Very simple, the phrase is a sort of mocking one that you would say to someone else, implying that it was no challenge to you at all. Example, a friend challenges you to a game of chess and you win rather easily,

  • I am not sure what is your question, but if you are asking for translation, you could say 小菜一碟。 – zyy Jun 8 at 4:28

“That was too Easy.” can simply be translated as "那也太容易了"

However, in a mocking manner, you can say:

不外如是 (It is unimpressive)-- It is a very insulting phrase, saying that is to look down upon someone

這就完了? (just like this, you are finished?) --implying the other guy cannot provide tougher challenge to you

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The most direct way would be:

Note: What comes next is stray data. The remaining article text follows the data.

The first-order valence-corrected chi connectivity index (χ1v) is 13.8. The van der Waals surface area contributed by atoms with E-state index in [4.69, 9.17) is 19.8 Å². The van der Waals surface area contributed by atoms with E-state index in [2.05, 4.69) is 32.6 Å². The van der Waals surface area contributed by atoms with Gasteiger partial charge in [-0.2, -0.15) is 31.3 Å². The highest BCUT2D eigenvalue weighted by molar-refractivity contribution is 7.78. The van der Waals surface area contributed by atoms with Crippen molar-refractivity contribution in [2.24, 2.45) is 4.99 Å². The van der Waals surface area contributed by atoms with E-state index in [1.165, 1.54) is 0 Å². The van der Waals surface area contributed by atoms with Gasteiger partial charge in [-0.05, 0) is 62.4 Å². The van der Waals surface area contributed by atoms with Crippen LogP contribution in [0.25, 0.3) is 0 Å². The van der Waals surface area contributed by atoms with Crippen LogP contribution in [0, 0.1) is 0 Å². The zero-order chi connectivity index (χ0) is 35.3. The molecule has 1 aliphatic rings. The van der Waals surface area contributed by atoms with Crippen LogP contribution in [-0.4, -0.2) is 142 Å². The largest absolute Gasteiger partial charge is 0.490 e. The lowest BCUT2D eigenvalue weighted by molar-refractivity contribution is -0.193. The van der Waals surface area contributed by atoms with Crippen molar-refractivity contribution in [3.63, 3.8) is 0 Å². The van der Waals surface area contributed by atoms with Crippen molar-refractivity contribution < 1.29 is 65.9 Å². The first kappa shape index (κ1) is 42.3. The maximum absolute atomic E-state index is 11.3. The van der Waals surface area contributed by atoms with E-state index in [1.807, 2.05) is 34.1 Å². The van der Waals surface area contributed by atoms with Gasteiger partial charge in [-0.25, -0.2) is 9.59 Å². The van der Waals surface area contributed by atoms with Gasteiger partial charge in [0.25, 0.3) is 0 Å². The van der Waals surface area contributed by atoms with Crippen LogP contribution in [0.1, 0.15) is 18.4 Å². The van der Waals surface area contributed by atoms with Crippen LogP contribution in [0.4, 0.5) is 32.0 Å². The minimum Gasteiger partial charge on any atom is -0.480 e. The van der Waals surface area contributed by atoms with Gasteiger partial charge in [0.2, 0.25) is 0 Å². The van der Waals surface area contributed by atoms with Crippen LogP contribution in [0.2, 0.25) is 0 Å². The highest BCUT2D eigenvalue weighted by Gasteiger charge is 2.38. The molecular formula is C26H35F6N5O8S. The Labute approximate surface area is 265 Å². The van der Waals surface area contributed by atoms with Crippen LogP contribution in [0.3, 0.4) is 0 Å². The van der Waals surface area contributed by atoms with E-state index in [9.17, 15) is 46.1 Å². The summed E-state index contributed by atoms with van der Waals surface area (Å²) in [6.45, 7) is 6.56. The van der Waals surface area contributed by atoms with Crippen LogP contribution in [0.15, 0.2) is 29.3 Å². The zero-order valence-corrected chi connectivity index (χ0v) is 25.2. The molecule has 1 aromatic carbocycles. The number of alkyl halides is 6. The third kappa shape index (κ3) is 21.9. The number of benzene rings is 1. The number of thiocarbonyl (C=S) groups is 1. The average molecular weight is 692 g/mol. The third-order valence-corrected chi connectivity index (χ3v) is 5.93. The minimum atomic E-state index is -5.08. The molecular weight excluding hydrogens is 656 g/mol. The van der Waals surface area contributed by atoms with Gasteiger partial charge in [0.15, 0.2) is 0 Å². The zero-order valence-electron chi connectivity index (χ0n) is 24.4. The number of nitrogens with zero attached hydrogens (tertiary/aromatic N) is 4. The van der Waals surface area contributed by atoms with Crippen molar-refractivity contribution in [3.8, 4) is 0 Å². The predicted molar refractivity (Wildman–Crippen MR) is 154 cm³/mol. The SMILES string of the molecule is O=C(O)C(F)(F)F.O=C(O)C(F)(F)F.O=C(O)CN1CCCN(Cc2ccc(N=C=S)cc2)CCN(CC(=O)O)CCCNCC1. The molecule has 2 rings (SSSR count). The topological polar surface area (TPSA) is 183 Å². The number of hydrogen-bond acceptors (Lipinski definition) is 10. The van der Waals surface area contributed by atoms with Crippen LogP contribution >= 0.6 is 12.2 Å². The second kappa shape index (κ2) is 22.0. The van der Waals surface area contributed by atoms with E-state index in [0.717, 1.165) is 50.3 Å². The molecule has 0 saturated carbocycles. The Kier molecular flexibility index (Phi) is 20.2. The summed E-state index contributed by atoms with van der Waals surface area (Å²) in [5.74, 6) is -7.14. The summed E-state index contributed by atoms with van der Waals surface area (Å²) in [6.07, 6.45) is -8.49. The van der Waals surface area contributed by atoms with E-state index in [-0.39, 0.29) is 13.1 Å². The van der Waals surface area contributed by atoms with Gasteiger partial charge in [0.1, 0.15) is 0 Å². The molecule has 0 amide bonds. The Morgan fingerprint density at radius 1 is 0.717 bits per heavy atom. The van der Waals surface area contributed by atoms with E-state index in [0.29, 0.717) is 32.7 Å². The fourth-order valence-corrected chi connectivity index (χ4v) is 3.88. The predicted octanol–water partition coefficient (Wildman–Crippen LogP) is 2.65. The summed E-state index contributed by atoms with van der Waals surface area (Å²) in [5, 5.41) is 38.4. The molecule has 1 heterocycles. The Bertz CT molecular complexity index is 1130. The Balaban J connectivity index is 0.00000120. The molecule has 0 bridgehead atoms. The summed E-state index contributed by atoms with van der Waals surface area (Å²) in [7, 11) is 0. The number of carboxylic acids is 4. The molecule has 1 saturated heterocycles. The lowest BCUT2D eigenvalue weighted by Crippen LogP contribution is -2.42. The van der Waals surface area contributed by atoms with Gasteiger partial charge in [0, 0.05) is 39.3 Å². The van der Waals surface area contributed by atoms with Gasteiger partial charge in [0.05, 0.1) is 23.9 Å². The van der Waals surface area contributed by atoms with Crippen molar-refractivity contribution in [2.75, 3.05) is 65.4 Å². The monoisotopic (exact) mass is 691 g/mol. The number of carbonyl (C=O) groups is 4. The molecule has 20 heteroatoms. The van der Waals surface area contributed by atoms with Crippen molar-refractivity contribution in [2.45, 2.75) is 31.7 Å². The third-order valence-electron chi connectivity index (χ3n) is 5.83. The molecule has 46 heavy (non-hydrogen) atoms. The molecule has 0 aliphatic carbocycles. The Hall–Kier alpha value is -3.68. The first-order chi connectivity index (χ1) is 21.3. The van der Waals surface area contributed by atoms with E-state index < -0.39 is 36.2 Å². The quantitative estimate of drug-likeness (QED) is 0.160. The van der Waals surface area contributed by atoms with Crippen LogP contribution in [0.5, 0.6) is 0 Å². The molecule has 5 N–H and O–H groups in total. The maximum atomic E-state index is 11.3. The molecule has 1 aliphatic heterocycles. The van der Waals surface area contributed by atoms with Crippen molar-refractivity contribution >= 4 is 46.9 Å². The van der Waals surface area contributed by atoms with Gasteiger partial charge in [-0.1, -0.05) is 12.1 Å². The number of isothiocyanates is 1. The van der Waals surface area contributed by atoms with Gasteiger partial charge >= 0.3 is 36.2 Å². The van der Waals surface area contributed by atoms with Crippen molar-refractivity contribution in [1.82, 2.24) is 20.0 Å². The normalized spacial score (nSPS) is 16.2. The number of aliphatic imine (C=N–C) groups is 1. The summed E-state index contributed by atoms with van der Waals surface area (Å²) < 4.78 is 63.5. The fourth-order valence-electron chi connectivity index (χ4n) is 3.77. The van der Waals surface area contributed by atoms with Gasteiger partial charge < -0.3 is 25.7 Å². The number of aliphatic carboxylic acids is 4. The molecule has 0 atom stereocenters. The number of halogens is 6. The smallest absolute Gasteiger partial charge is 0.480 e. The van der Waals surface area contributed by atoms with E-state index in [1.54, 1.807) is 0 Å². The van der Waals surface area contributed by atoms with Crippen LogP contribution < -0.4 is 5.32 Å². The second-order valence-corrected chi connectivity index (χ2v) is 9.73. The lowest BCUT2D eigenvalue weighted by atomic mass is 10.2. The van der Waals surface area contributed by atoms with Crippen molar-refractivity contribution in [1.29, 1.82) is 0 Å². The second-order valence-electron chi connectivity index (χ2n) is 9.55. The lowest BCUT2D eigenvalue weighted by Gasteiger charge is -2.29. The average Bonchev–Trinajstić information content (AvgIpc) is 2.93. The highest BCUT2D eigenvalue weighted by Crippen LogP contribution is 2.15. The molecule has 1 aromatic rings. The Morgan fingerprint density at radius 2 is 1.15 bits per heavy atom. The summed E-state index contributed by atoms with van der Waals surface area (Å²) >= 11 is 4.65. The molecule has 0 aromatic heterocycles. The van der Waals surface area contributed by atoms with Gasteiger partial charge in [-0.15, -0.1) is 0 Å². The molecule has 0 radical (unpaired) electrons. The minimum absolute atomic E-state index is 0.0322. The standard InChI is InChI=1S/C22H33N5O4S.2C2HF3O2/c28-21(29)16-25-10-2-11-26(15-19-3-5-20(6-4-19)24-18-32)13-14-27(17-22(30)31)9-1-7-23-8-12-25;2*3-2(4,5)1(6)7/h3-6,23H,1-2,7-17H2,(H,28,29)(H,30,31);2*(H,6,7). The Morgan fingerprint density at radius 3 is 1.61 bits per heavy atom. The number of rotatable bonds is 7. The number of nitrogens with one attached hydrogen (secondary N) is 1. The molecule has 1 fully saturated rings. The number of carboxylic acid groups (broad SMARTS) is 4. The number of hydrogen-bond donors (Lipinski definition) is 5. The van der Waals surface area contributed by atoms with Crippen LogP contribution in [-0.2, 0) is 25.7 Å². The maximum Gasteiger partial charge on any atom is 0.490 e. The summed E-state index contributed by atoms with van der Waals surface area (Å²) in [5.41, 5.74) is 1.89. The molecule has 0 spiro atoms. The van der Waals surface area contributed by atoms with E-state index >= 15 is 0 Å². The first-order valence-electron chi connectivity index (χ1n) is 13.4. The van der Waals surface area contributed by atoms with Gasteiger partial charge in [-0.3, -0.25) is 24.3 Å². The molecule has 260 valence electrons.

A more local way might just to say something like:


This expresses more astonishment as in, "no way!" but it's used a lot of times when people just find something way too easy.

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a can of corn, a piece of cake

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There is always 得來全不費功夫... if you want to abuse the meaning of chengyu...

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  • 踏破鐵鞋無覓處,得來全不費功夫-- you have to work very hard for a long tome before you eventually get a break – Tang Ho Jun 19 at 4:33
  • But the chengyu was really about "I've been looking everywhere and it was beside me all along" – Kasey Chang Jun 19 at 5:16
  • If you notice it is beside you right away, then there's no need for the first part. The whole idiom is describing how satisfying one feels at the end of a long hard search – Tang Ho Jun 19 at 5:42
  • No it wasn't. Quoting from Zdic "比喻平日有心求之而不得,忽一朝無意而得之。" The chenyu is about the surprise, not the satisfaction. zdic.net/hant/… – Kasey Chang Jun 19 at 17:04

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